Walter Luyten, Peter Antal, Bart P. Braeckman, Jake Bundy, Francesca Cirulli, Christopher Fang-Yen, Georg Fuellen, Armand Leroi, Qingfei Liu, Patricia Martorell, Andres Metspalu, Markus Perola, Michael Ristow, Nadine Saul, Liliane Schoofs, Karsten Siems, Liesbet Temmerman, Tina Smets, Alicja Wolk, Suresh I. S. Rattan
Biogerontology. 2016 Apr 4.
Human longevity continues to increase world-wide, often accompanied by decreasing birth rates. As a larger fraction of the population thus gets older, the number of people suffering from disease or disability increases dramatically, presenting a major societal challenge. Healthy ageing has therefore been selected by EU policy makers as an important priority (http://www.healthyageing.eu/european-policies-and-initiatives); it benefits not only the elderly but also their direct environment and broader society, as well as the economy. The theme of healthy ageing figures prominently in the Horizon 2020 programme (https://ec.europa.eu/programmes/horizon2020/en/h2020-section/health-demographic-change-and-wellbeing), which has launched several research and innovation actions (RIA), like “Understanding health, ageing and disease: determinants, risk factors and pathways” in the work programme on “Personalising healthcare” (https://ec.europa.eu/research/participants/portal/desktop/en/opportunities/h2020/topics/693-phc-01-2014.html). Here we present our research proposal entitled “ageing with elegans” (AwE) (http://www.h2020awe.eu/), funded by this RIA, which aims for better understanding of the factors causing health and disease in ageing, and to develop evidence-based prevention, diagnostic, therapeutic and other strategies. The aim of this article, authored by the principal investigators of the 17 collaborating teams, is to describe briefly the rationale, aims, strategies and work packages of AwE for the purposes of sharing our ideas and plans with the biogerontological community in order to invite scientific feedback, suggestions, and criticism.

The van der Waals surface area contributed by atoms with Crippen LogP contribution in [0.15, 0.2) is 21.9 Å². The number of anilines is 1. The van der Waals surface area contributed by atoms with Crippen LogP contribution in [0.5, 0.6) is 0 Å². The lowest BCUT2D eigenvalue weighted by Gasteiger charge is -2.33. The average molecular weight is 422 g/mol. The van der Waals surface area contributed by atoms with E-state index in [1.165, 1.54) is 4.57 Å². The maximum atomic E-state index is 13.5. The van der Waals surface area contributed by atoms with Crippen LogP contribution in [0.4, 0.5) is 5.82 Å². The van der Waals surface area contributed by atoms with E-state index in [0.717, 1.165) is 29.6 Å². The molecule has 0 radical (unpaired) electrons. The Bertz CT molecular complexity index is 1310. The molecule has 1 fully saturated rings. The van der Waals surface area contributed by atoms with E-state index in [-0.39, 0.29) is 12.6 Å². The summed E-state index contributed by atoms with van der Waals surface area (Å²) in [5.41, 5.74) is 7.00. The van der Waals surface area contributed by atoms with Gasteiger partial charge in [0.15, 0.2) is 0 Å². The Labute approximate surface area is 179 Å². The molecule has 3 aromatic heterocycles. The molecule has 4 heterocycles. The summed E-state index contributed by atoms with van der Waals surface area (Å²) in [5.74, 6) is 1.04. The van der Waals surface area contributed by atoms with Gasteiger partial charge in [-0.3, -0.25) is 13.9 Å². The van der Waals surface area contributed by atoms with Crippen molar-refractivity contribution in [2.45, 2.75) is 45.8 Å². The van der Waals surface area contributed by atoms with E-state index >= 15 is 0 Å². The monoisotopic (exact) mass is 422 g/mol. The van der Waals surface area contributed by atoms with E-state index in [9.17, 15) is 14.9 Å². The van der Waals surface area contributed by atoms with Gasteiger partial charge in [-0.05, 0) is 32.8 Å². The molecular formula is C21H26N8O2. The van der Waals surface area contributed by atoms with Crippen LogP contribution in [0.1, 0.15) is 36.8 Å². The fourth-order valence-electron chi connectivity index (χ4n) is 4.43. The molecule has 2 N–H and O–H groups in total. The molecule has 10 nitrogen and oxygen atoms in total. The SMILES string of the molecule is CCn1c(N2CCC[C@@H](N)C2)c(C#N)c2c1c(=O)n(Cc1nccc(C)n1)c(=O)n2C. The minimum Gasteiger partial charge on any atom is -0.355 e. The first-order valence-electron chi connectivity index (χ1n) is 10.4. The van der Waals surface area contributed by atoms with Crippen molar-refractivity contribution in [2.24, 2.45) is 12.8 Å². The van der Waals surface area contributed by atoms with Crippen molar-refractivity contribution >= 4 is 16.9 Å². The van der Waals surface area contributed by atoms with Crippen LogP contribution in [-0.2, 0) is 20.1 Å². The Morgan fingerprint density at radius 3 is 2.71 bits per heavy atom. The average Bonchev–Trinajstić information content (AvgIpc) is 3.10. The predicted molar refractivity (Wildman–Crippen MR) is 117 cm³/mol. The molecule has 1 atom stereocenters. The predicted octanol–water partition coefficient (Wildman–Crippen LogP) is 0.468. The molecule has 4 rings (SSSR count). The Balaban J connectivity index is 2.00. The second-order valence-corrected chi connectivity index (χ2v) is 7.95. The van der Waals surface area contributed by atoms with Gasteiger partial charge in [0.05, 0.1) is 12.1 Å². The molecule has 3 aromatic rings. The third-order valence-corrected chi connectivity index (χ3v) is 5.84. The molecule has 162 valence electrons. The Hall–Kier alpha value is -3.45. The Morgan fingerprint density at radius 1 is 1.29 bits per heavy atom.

Fuellen G.a · Schofield P.l, m · Flatt T.k · Schulz R.-J.e · Boege F.g · Kraft K.b · Rimbach G.h · Ibrahim S.i ·Tietz A.f · Schmidt C.c · Köhling R.d · Simm A.j
aInstitute for Biostatistics and Informatics in Medicine und Ageing Research (IBIMA), bChair of Complementary Medicine, cOffice of the Medical Director, and dOscar Langendorff Institute of Physiology, Rostock University Medical Center, Rostock, eDepartment of Geriatric Medicine, St. Marien-Hospital, and fGesellschaft für Gesundes Altern und Prävention, Cologne, gInstitute of Clinical Chemistry and Laboratory Diagnostics, Medical Faculty, Heinrich Heine University, Düsseldorf, hInstitute of Human Nutrition and Food Science, University of Kiel, Kiel, iLübeck Institute of Experimental Dermatology, University of Lübeck, Lübeck, and jClinic for Cardiothoracic Surgery, University Hospital Halle, Halle (Saale), Germany; kDepartment for Ecology and Evolution, University of Lausanne, Lausanne, Switzerland; lDepartment of Physiology, Development and Neuroscience, University of Cambridge, Cambridge, UK; mThe Jackson Laboratory, Bar Harbor, Maine, USA
Research into ageing and its underlying molecular basis enables us to develop and implement targeted interventions to ameliorate or cure its consequences. However, the efficacy of interventions often differs widely between individuals, suggesting that populations should be stratified or even individualized. Large-scale cohort studies in humans, similar systematic studies in model organisms as well as detailed investigations into the biology of ageing can provide individual validated biomarkers and mechanisms, leading to recommendations for targeted interventions. Human cohort studies are already ongoing, and they can be supplemented by in silico simulations. Systematic studies in animal models are made possible by the use of inbred strains or genetic reference populations of mice. Combining the two, a comprehensive picture of the various determinants of ageing and ‘health span’ can be studied in detail, and an appreciation of the relevance of results from model organisms to humans is emerging. The interactions between genotype and environment, particularly the psychosocial environment, are poorly studied in both humans and model organisms, presenting serious challenges to any approach to a personalized medicine of ageing. To increase the success of preventive interventions, we argue that there is a pressing need for an individualized evaluation of interventions such as physical exercise, nutrition, nutraceuticals and calorie restriction mimetics as well as psychosocial and environmental factors, separately and in combination. The expected extension of the health span enables us to refocus health care spending on individual prevention, starting in late adulthood, and on the brief period of morbidity at very old age.